Overview of The History of Middle-earth Series

Collections of an author's work are often confusing, particularly when what the author has created is as complex as Tolkien's writings. Here's an overview of the twelve-volume History of Middle-earth, which was edited by his son Christopher Tolkien. Hopefully, it will help you select which book or books to buy. Keep something in mind. In the U.S. Houghton Mifflin publishes Tolkien's authorized works in hardback and trade paperback editions, while Ballantine Books publishes them as cheaper mass-market paperbacks. For some reason, Ballantine doesn't always make it clear that some of their titles are part of the same History of Middle-earth series as those published by Houghton Mifflin. If the title is the same, the content is the same. Which you buy depends on your taste in books and finances. I have copies of both. GROUP ONE, VOLUMES I - V, EARLY TALES These five volumes deal primarily Tolkien's writings before the publication of The Hobbit (1937) and The Lord of the Rings (1954-55). In them, Tolkien was struggling as a still unknown author to create his first history of Middle-earth. Vol 1 & 2, The Book of Lost Tales Part 1 ( 1983) & 2 (1984). The Book of Lost Tales was written during the 1910s and 1920s. Wikipedia describes it this way: "The framework for the book is that a mortal Man visits the Isle of Tol Eressëa where the Elves live. In the earlier versions of the `Lost Tales' this man is named Eriol, of some vague north European origin, but in later versions he becomes Ælfwine, an Englishman of the Middle-ages." Vol. 3, The Lays of Beleriand (1985). These are collections of poems, many of them incomplete, written between the 1920s and the late 1940s. Vol 4, The Shaping of Middle-earth (1986). As you might guess by the title, in this book Christopher describes how his father shaped his vision of Middle-earth from the primitive The Book of Lost Tales to early versions of The Silmarillion. This theme is taken up again in volumes X and XI. Vol 5. The Lost Road and Other Writings (1987). Along with other writings this volume includes Tolkien's drafts of a tale about time travel. Wikipedia describes it this way: "The Lost Road itself is a fragmentary beginning of a tale, including a rough structure and several intiguing chunks of narrative, including four entire chapters dealing with modern England and Numenor, from which the entire story as it should have been can be glimpsed. The scheme was of time-travel by means of 'vision' or being mentally inserted into what had been, so as to actually re-experience that which had happened. In this way the tale links first to Saxon England of Alfred the Great, then to the Lombard Alboin of St. Benedict's time, the Baltic Sea in Old Norse days, Ireland at the time of the Tuatha's coming (600 years after the Flood), prehistoric North in the Ice Age, a 'Galdor story' of Third-Age Middle-Earth, and finally the Fall of Gil-Galad, before recounting the prime legend of the Downfall of Numenor/Atlanti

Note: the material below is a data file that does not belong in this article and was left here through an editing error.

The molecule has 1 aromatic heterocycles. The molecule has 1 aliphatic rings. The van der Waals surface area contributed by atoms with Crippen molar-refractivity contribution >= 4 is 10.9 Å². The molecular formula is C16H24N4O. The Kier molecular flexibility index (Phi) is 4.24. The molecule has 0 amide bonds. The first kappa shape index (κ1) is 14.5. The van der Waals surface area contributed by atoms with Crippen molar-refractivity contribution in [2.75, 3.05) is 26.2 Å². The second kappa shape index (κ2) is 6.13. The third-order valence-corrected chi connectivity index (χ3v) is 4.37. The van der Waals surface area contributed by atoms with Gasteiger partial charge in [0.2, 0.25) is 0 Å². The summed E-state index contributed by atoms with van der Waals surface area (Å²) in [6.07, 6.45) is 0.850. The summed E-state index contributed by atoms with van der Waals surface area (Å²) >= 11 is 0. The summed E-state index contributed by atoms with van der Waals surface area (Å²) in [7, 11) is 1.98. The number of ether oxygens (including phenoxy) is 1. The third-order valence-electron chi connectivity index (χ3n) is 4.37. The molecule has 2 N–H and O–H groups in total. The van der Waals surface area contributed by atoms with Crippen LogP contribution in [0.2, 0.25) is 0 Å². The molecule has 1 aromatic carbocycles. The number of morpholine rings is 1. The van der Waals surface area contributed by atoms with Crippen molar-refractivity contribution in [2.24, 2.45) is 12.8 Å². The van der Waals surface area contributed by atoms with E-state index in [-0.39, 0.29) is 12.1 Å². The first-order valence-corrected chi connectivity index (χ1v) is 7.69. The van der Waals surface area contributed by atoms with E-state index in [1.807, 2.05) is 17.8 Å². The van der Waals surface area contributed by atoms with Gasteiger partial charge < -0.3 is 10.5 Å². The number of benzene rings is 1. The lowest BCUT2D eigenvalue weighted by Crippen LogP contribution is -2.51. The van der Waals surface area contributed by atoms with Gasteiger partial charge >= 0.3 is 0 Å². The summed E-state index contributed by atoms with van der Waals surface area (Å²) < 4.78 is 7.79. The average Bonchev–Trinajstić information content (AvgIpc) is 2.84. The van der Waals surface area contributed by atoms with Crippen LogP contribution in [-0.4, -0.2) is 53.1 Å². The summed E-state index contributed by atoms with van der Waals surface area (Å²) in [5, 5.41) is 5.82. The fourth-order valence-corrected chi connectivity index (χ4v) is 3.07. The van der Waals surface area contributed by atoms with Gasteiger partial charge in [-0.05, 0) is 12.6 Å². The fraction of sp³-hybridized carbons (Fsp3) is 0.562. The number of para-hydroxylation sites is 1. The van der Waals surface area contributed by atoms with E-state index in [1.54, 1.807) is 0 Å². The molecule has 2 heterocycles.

And so the tale is brought to a close. . .